Flow Cytometric-Based Analysis of Defects in Lymphocyte Differentiation and Function Due to Inborn Errors of Immunity
The advent of flow cytometry has revolutionized the way we approach our research and answer specific scientific questions. The flow cytometer has also become a mainstream diagnostic tool in most hospital and pathology laboratories around the world. In particular the application of flow cytometry has been instrumental to the diagnosis of primary immunodeficiencies (PIDs) that result from monogenic mutations in key genes of the hematopoietic, and occasionally non-hematopoietic, systems. The far-reaching applicability of flow cytometry is in part due to the remarkable sensitivity, down to the single-cell level, of flow-based assays and the extremely user-friendly platforms that enable comprehensive analysis, data interpretation, and importantly, robust and rapid methods for diagnosing PIDs. A prime example is the absence of peripheral blood B cells in patients with agammaglobulinemia due to mutations in BTK or related genes in the BCR signaling pathway. Similarly, the development of intracellular staining protocols to detect expression of SAP, XIAP, or DOCK8 expedites the rapid diagnosis of the X-linked lymphoproliferative diseases or an autosomal recessive form of hyper-IgE syndrome (HIES), respectively. It has also become evident that distinct cohorts of PID patients exhibit unique "lymphocyte phenotypic signatures" that are often diagnostic even prior to identifying the genetic lesion. Flow cytometry-based sorting provides a technique for separating specific subsets of immune cells such that they can be studied in isolation. Thus, flow-based assays can be utilized to measure immune cell function in patients with PIDs, such as degranulation by cytotoxic cells, cytokine expression by many immune cells (i.e., CD4(+) and CD8(+) T cells, macrophages etc.), B-cell differentiation, and phagocyte respiratory burst in vitro. These assays can also be performed using unfractionated PBMCs, provided the caveat that the composition of lymphocytes between healthy donors and the PID patients under investigation is recognized. These functional deficits can assist not only in the clinical diagnosis of PIDs, but also reveal mechanisms of disease pathogenesis. As we move into the next generation of multiparameter flow cytometers, here we review some of our experiences in the use of flow cytometry in the study, diagnosis, and unraveling the pathophysiology of PIDs.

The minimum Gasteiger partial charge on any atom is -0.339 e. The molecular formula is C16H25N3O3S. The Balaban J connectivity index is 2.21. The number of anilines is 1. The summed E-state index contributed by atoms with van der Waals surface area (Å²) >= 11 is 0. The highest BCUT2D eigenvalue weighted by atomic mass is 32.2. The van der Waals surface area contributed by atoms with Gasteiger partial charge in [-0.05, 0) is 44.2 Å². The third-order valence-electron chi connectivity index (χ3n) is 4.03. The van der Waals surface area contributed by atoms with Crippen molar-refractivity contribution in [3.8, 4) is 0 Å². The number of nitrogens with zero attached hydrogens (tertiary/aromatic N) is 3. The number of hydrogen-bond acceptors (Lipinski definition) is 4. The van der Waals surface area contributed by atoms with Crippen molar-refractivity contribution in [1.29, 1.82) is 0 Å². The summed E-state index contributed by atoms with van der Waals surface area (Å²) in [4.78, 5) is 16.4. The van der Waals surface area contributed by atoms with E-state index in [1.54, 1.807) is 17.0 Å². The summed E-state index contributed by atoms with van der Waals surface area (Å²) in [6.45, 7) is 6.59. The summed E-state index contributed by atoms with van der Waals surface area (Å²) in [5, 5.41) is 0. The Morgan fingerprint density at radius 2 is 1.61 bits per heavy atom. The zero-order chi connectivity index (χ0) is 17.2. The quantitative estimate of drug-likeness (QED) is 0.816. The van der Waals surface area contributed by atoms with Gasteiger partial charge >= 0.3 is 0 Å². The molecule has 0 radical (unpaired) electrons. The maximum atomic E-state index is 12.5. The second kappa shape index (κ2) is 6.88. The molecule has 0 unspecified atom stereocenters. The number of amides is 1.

|ISBN||1664-3224 (Electronic) 1664-3224 (Linking)|
|Authors||Ma, C. S.; Tangye, S. G.|
|Responsible Garvan Author|
|Publisher Name||Frontiers in Immunology|
|URL link to publisher's version||https://www.ncbi.nlm.nih.gov/pubmed/31552044|